- Average return rates on investments will remain at 6% after taxes and inflation for the duration of the mortgage; I dont think they will. In fact, historically few investments have and all of them are on the wrong side of the risk curve. Bernstein says 3% real returns (after tax/inflation) on bonds and 3.5% for stocks going forward. Roughly 6% total return for either. Our other hero, Bogle, likes his book and hasnt publicly contradicted this.

- We wont see a drop of 30-50% followed by a sideways period of 5 years or more; I think its a strong possibility. In fact, based on the hunk of Bernsteins book I've read, we either need a 50% drop to get back to historical stock returns from there forward, or we'll see almost no gains at all for a very, very long time until the companies catch up with their valuations. Or its "different this time" again

So stepping away from mortgage tables...

Do you feel confident that during the next 30 years there wont be a 30-50% drop in the market followed by a short term (5-7 years) of zero to modest returns?

If you feel good about that, do you feel that investment returns, after taxes and inflation, will exceed 5%? And if so, in a manner as risky as a 5 year treasury? And please tell me where, because all my money is headed there first thing monday!!!

I havent even discussed or mentioned the psychological positives of owning the property outright, or the "sleep better at night" factor. I can say with exceptional authority that without a mortgage my necessary withdrawal rate is low enough for me to support it without a portfolio at all - - doing almost any job that pays at least minimum wage. If we as a country do suffer a severe and protracted economical drought, I can live by digging holes, carting trash or the good old quick-e mart.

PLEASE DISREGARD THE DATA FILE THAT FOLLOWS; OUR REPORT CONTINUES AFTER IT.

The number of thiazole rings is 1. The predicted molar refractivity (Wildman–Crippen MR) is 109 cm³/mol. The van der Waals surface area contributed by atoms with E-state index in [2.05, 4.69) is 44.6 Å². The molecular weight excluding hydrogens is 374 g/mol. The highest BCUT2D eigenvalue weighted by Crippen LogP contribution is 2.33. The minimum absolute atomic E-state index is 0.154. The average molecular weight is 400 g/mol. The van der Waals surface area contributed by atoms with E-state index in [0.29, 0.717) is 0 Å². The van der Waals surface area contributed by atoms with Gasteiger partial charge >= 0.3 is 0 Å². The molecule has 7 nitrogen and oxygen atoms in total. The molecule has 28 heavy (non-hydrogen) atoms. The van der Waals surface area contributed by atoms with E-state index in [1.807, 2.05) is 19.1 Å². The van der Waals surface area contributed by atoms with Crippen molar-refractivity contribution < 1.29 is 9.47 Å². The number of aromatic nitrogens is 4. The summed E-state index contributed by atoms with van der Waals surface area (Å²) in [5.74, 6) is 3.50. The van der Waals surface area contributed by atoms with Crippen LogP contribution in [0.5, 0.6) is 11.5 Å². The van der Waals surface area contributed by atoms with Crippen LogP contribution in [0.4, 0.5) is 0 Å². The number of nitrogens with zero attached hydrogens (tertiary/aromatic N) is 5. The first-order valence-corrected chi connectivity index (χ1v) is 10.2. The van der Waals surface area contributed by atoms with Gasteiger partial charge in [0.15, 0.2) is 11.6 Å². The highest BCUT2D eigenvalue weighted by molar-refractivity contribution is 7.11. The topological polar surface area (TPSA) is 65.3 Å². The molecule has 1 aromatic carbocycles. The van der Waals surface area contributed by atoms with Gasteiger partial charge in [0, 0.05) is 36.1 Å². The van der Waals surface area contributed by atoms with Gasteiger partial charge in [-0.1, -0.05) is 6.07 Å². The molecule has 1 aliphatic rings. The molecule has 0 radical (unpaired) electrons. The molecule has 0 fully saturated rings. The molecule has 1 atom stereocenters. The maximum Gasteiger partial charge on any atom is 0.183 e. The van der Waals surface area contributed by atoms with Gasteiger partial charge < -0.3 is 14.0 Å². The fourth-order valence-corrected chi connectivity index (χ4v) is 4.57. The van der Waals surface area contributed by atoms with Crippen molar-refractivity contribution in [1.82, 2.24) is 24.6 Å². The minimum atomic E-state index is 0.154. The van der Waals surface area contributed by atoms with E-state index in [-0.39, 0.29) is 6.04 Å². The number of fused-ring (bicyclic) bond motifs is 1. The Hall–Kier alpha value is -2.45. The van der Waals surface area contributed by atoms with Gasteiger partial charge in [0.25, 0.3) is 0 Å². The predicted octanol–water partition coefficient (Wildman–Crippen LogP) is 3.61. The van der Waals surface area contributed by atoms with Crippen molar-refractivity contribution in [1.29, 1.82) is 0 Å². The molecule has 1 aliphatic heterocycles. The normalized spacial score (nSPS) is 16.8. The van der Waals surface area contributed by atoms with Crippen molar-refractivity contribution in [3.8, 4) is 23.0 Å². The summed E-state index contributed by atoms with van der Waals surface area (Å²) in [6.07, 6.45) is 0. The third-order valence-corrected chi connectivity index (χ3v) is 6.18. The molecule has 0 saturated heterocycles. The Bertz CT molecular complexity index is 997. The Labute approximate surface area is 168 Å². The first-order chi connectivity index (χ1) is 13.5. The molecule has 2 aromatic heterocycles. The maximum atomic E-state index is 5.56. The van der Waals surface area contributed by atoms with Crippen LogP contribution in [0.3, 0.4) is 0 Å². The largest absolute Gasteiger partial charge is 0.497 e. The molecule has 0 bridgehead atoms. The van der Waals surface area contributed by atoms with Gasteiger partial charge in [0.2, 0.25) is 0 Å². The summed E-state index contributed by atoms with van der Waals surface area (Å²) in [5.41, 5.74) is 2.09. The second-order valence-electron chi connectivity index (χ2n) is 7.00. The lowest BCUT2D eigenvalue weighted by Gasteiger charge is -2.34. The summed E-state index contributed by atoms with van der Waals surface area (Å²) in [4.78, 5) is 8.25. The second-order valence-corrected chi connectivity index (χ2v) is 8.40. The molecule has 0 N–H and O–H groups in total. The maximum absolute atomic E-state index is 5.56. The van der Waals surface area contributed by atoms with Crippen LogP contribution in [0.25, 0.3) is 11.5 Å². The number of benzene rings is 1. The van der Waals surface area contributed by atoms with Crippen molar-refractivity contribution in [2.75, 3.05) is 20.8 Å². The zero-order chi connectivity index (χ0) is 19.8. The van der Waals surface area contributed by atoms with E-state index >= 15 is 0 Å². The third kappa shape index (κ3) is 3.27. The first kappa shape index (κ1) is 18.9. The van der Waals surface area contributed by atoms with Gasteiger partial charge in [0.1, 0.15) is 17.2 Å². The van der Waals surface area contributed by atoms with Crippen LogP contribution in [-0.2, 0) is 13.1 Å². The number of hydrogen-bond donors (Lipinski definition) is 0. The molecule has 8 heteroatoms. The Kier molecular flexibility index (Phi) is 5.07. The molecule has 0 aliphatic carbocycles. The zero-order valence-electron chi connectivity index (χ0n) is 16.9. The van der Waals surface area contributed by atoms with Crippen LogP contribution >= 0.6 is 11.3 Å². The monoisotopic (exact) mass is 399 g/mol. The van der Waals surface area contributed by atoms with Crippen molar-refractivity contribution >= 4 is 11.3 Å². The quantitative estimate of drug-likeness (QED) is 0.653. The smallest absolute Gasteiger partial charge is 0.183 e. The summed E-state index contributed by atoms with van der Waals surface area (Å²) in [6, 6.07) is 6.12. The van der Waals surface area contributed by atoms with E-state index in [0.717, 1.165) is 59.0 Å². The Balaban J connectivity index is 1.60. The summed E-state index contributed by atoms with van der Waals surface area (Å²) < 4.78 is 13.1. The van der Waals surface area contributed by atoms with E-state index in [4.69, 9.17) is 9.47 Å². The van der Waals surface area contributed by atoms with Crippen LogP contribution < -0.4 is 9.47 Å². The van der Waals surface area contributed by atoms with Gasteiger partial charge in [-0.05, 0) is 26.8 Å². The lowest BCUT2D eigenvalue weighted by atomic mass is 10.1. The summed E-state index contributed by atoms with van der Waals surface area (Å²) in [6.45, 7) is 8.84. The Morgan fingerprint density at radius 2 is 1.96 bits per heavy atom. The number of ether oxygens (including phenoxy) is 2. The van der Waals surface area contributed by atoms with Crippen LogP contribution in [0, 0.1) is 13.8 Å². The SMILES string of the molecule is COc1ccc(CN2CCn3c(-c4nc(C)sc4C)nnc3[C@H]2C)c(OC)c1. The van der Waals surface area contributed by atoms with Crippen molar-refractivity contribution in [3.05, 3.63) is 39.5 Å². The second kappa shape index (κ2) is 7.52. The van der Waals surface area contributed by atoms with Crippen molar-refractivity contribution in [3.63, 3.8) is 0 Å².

By the way, sorry LRS for hijacking your thread...we have to have this discussion every six weeks to make sure our brains still work and apparently to scare the daylights out of a lot of pre-ER people.
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Re: Hi! I'm LRS
Old 03-20-2004, 03:56 PM   #25
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Re: Hi! I'm LRS

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. . . You havent addressed the main point I'm making, and in fact you cannot do so with a spreadsheet, historical return data, or any financial model because they have nothing to do with the area of concern. . .
Yes. You can run a simulation that addresses your concern and I did. Read the original post and run the analysis as I suggested -- not a standard SWR run, but the specific mortgage pay-off evaluation. You have approximately a 75% probability of seeing a combination of stock returns, bond returns and inflation that would make keeping your mortgage a good investment (assuming a reasonable stock/bond allocation). If you don't believe those odds, then you really can't justify what FIRECALC says about SWR either.

Can you dream up a "what if" scenario with a combination of years of negative returns, low bond payoffs and inflation that would make this not work? Sure you can. And you can come up with a "what if" scenario that leaves wyou starving to death in your dark, paid-off house several years from now too.

Quantify your specific concerns and we can run simulations and look at the results for specific cases. Part of the problem, is that the specifics of every nest egg, stock allocation, initial withdrawal rate, reduced withdrawal rate, house value, . . . is unique to each investor. That's why I always say, run your numbers. I've run mine over and over again. I understand the odds and the downside potential of keeping my mortgage and I'm very comfortable with this strategy. I've run a number of general cases and it looks to me like this strategy could be valuable for a lot of others -- not all.
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Re: Hi! I'm LRS
Old 03-20-2004, 04:56 PM   #26
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Re: Hi! I'm LRS

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Wab - arent you losing money to inflation and taxes by putting the amount in a fixed income instrument that equals the mortgage? *What fixed income instruments produce 5% after tax and inflation with low risk?
I'm not sure what you mean by losing money to inflation. *My mortgage payment doesn't go up with inflation, why should the returns? *I just try to stay even until it's clear whether or not I can come out ahead (so far, I am).